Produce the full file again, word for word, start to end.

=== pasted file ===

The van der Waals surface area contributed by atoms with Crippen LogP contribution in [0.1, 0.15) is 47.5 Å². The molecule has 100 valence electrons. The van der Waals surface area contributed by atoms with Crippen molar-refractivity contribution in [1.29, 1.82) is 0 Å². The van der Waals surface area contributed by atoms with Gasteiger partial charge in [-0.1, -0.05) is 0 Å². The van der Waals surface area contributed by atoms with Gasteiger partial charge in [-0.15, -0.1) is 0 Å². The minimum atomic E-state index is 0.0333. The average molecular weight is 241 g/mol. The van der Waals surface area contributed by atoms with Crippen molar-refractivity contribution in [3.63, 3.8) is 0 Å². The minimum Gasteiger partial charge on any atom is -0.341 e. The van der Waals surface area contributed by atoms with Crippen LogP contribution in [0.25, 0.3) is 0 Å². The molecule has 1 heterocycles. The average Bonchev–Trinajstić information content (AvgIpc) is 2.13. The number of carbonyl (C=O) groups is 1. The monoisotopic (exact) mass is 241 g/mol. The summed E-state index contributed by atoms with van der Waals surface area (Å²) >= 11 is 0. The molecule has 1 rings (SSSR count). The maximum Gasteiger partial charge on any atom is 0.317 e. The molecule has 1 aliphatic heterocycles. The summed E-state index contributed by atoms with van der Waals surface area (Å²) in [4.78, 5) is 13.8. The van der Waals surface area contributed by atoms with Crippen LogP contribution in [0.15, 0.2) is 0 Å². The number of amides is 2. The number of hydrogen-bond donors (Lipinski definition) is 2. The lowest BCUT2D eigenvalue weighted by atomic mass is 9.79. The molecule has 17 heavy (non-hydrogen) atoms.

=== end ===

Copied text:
The van der Waals surface area contributed by atoms with Crippen LogP contribution in [0.1, 0.15) is 47.5 Å². The molecule has 100 valence electrons. The van der Waals surface area contributed by atoms with Crippen molar-refractivity contribution in [1.29, 1.82) is 0 Å². The van der Waals surface area contributed by atoms with Gasteiger partial charge in [-0.1, -0.05) is 0 Å². The van der Waals surface area contributed by atoms with Gasteiger partial charge in [-0.15, -0.1) is 0 Å². The minimum atomic E-state index is 0.0333. The average molecular weight is 241 g/mol. The van der Waals surface area contributed by atoms with Crippen molar-refractivity contribution in [3.63, 3.8) is 0 Å². The minimum Gasteiger partial charge on any atom is -0.341 e. The van der Waals surface area contributed by atoms with Crippen LogP contribution in [0.25, 0.3) is 0 Å². The molecule has 1 heterocycles. The average Bonchev–Trinajstić information content (AvgIpc) is 2.13. The number of carbonyl (C=O) groups is 1. The monoisotopic (exact) mass is 241 g/mol. The summed E-state index contributed by atoms with van der Waals surface area (Å²) >= 11 is 0. The molecule has 1 rings (SSSR count). The maximum Gasteiger partial charge on any atom is 0.317 e. The molecule has 1 aliphatic heterocycles. The summed E-state index contributed by atoms with van der Waals surface area (Å²) in [4.78, 5) is 13.8. The van der Waals surface area contributed by atoms with Crippen LogP contribution in [0.15, 0.2) is 0 Å². The number of amides is 2. The number of hydrogen-bond donors (Lipinski definition) is 2. The lowest BCUT2D eigenvalue weighted by atomic mass is 9.79. The molecule has 17 heavy (non-hydrogen) atoms.